6. Darlene January 19, 2010 / 8:09 pm

    Your Folio Society edition is gorgeous! I hope more people take on this meme as I love reading the stories behind book purchases, thanks Thomas.


  7. ~Tessa~Scoffs January 19, 2010 / 8:47 pm

    loved your books. I have the same Walt Whitman (though possibly less thumbed).


  8. agoodstoppingpoint January 19, 2010 / 10:04 pm

    Oh wow, I saw a TV adaptation of Mrs. 'arris goes to Paris when I was a kid. I didn't realize it was a book. I haven't thought of that movie in ages.

    – Christy


  9. Amanda January 19, 2010 / 10:22 pm

    This looks wonderful! When I recover from the wedding I will have to steal this idea.


  10. claire January 19, 2010 / 10:45 pm

    Love your list, Thomas. Love Whitman.. I plan to read him again this year.. hopefully get through the whole book. My favourite part about your post has been seeing the covers, of course. :)


  11. Thomas at My Porch January 20, 2010 / 12:33 am

    Paperback: I was actually procrastinating unpacking so the speed with which I joined the meme wasn't really virtuous.

    Simon: Thanks for starting the meme. I've never seen the Marshall book outside of Australia so it might be hard to find. (And it cost $30 Australian–which I think is a lot for a paperback.)

    Rachel: Which ones piqued your interest?

    Darlene: It was fun to do it wasn't it.

    Tessa: I also have a 1913 edition that I bought about 20 years ago. But I only look at that one. I don't want it to end up looking like this paperback.

    Christy: The only adaptation I know of has Angela Lansbury as Mrs. 'Arris, which keeps me from wanting to see it.

    Amanda: When is the big day?

    Claire: I just like to dip in every so often. I haven't read large chunks of it since I studied back in 1997.


  12. bookheaper January 20, 2010 / 4:55 am

    A fascinating and lovely list, especially the covers. You MUST read Nancy Mitford (and The Pursuit of Love), two of the funniest books ever written.
    Strange to say but me and my better half once had to teach Flowers for Mrs Harris in the Sudan to Sudanese school kids as it was a set English book. One of my co-teachers was nicknamed 'Mrs Harris' because she was small with a big, shady (v. necessary in the heat) hat.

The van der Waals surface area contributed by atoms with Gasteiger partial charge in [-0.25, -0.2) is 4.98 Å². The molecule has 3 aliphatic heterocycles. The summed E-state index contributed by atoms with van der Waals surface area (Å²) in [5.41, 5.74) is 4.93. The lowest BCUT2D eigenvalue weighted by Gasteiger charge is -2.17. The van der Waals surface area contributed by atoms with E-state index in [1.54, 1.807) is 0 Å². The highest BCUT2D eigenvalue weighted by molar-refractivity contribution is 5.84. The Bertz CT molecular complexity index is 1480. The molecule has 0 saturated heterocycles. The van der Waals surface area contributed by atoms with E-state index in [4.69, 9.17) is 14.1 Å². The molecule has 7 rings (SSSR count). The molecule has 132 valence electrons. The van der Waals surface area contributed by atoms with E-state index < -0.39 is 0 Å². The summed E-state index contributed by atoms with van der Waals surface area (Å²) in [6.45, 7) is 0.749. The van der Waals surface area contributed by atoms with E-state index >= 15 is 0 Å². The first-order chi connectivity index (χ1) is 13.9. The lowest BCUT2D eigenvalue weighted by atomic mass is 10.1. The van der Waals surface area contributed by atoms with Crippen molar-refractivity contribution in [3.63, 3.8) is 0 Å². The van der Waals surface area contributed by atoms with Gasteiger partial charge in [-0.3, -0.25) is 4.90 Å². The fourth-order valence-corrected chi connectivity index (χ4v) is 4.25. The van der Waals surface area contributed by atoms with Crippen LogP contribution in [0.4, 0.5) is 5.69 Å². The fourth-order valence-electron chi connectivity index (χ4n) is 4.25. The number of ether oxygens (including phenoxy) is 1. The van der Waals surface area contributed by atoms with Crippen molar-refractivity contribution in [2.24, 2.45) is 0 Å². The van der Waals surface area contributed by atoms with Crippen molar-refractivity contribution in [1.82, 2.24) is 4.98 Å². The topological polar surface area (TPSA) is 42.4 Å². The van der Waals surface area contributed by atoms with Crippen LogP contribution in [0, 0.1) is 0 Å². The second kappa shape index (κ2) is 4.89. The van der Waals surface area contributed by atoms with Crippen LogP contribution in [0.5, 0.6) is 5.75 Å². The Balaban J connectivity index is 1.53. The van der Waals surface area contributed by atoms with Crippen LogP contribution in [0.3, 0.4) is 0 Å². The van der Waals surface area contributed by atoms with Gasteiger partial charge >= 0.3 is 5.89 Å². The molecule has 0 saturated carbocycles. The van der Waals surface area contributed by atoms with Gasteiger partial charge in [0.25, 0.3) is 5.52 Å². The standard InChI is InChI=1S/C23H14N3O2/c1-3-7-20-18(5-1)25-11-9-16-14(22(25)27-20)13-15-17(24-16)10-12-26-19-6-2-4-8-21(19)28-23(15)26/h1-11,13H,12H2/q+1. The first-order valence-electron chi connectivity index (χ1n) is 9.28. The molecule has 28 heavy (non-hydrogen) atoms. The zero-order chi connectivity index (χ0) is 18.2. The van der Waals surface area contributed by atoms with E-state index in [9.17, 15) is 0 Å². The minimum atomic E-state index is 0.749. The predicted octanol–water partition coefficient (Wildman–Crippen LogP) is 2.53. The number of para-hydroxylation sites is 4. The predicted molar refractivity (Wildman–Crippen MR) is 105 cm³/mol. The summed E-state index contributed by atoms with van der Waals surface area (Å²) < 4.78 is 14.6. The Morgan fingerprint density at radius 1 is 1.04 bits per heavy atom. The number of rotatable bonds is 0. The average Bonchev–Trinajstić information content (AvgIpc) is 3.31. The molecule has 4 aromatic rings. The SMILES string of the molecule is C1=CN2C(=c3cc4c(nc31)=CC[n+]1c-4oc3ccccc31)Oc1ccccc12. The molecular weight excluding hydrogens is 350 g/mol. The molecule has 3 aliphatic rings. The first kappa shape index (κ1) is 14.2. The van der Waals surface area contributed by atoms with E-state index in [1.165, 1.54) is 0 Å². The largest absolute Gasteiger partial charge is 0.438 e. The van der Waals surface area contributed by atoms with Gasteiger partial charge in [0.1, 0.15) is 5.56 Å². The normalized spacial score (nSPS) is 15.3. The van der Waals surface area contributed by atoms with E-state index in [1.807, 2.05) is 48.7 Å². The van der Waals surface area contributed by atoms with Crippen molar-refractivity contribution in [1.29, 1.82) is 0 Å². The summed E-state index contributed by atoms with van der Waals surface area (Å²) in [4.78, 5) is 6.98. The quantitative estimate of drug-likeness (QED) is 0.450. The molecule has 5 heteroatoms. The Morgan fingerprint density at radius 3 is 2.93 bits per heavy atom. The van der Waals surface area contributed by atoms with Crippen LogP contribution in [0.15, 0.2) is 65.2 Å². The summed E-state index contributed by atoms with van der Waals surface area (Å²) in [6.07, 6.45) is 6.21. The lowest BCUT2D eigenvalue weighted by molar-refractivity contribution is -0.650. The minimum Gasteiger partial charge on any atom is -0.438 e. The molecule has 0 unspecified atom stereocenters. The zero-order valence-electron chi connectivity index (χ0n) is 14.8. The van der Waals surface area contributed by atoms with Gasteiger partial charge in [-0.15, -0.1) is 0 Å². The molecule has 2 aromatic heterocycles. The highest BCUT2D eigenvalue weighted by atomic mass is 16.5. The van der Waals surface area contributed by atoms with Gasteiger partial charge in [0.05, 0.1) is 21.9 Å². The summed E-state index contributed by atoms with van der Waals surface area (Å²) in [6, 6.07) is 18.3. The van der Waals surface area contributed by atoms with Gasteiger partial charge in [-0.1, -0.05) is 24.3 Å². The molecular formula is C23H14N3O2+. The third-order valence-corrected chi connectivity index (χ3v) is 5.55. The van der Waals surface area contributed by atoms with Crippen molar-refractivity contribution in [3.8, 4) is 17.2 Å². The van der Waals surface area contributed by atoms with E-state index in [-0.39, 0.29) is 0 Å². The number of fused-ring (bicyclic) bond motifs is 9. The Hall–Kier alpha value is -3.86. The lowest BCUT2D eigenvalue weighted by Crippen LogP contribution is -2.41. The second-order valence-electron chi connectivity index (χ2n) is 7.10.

13. Thomas at My Porch January 20, 2010 / 8:35 am

    Bookheaper: I love Mrs 'Arris, but what in the world could Sudanese students have thought of the story?


  14. AnswerGirl January 20, 2010 / 7:13 pm

    I had not heard the story about the Iris Murdoch novel — how perfect! And I love that Mrs. Harris book.


  15. Melwyk January 20, 2010 / 10:47 pm

    I have the same copy of Leaves of Grass as well, from my university days. I haven't read As For Me and My House since high school, when I absolutely hated it — maybe I should try reading it as an adult and see what I think of it now. It's a staple of the New Canadian Library line, but I don't know if that imprint is readily available in the US.


  16. skirmishofwit January 21, 2010 / 4:40 am

    Such an interesting list! Love in a Cold Climate is one of my very favourite books – I can't wait to hear your impressions once you do read it. I also have the Folio edition which is lovely. As For Me and My House sounds fascinating (especially as I was born in Saskatchewan!). I'll have to track down a copy.


  17. Thomas at My Porch January 21, 2010 / 8:23 pm

    AnswerGirl: He is a prince isn't he.

    Melwyk: I can totally understand not liking it in high school. It is such a quiet book I don't know why you would even try to get young adults to read it.

    Skirmish: I am not sure what I am waiting for on the Mitford. I have had it for a few years. And yes, you should track down As For Me and My House.


  18. claire January 23, 2010 / 1:18 am

    Thomas, I had also only just dipped in Leaves of Grass, and like you say, had transcendent moments. My goal this year is to read through it (the original shorter version though). Forgot to say I am in love with that Brookner cover you have there.


  19. Thomas at My Porch January 23, 2010 / 6:06 am

    Claire: Well, I have pretty much read it cover to cover, but these days just dip in.

    I know, isn't the Brookner a wonderful painting. So many of her US editions from the 1980s and 1990s are not good at all.